Did you see this breathless post by David Gewirtz at ZDNet?
He noticed that the hardware address was listed on the retail packaging of an Apple server he just bought. Personally I think that would be quite convenient. In a corporate environment, that may need to be updated in an asset tracking database. From the comments on the article, Apple isn’t the only vender to do that.
Gewirtz might even have a point, if he was talking about this information disclosure allowing access to internal company networks that use MAC address as a whitelist for devices.
Instead, Gewirtz is repeating out of date wireless security advice and generating a security concern from that. Gewirtz is concerned that if you were doing HW address filtering on your wireless network, and a bad guy saw your retail package (no. no beavis style chuckling), they would then be able to connect to your wireless network after defeating your wireless encryption.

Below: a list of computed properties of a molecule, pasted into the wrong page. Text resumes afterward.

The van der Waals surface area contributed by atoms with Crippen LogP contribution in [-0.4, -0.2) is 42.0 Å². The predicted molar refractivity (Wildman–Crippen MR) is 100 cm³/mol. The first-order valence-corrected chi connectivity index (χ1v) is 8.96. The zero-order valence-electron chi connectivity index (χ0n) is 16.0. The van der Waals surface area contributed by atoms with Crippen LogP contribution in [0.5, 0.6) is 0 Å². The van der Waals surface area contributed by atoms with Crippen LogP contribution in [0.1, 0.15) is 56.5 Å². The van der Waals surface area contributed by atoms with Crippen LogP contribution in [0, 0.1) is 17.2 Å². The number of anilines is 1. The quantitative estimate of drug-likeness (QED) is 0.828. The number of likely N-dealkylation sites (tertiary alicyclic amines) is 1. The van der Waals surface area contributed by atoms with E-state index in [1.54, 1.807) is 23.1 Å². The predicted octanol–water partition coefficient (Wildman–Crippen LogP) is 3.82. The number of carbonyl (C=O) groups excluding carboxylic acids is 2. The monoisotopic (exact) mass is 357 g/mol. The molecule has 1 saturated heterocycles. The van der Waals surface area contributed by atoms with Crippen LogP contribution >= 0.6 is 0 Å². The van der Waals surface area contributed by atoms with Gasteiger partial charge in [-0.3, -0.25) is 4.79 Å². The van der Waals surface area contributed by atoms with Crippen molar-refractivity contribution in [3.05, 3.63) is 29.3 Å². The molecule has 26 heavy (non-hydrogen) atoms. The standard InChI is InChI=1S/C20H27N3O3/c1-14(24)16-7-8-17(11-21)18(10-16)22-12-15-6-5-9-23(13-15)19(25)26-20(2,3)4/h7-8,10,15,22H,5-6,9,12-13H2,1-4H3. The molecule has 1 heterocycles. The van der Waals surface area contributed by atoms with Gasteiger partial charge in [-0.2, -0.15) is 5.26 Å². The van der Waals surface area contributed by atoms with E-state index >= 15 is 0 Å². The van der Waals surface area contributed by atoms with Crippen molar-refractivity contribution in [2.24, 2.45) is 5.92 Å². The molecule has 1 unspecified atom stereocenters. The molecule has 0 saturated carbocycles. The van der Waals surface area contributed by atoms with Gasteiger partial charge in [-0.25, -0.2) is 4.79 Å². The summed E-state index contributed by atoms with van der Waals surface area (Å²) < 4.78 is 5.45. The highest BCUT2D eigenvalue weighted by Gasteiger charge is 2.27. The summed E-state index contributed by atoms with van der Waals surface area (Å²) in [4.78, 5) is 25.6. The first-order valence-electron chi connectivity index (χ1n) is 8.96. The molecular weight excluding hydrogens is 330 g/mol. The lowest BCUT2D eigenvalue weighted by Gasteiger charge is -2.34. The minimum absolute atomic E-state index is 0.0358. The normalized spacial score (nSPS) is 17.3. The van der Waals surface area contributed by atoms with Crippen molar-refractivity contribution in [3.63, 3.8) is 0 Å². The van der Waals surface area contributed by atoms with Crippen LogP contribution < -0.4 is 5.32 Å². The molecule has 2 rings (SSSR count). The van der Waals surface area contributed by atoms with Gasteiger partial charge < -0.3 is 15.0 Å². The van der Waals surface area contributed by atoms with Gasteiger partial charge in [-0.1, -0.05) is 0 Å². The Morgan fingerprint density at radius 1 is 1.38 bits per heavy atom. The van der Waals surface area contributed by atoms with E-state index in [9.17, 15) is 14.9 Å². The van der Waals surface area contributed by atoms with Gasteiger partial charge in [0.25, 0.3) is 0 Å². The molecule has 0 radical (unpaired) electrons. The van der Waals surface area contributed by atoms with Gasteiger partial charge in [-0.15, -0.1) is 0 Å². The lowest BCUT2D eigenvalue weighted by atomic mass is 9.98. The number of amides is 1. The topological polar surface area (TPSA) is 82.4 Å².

That is actually an unfortunately phrased argument in his article. “ Once allowed onto the network [via mac address spoofing], the intruder would simply have to begin the process of cracking your encryption.” Actually the wireless attacker can sniff your traffic without a hardware address. When he sniffs the wireless traffic, he will find the hardware address in the clear (unencrypted). He/She didn’t need the retail packaging after all.
Stand down Gewirtz. This is only an issue if you
1. put your wireless security hopes in HW address filtering rather than WPA2.
2. Your computer uses the hardware address to generate the IPv6 address. (most don’t due to privacy concerns.
That would have been a better scare article. Maybe he should recycle that article as IPv6 gets more widely adopted.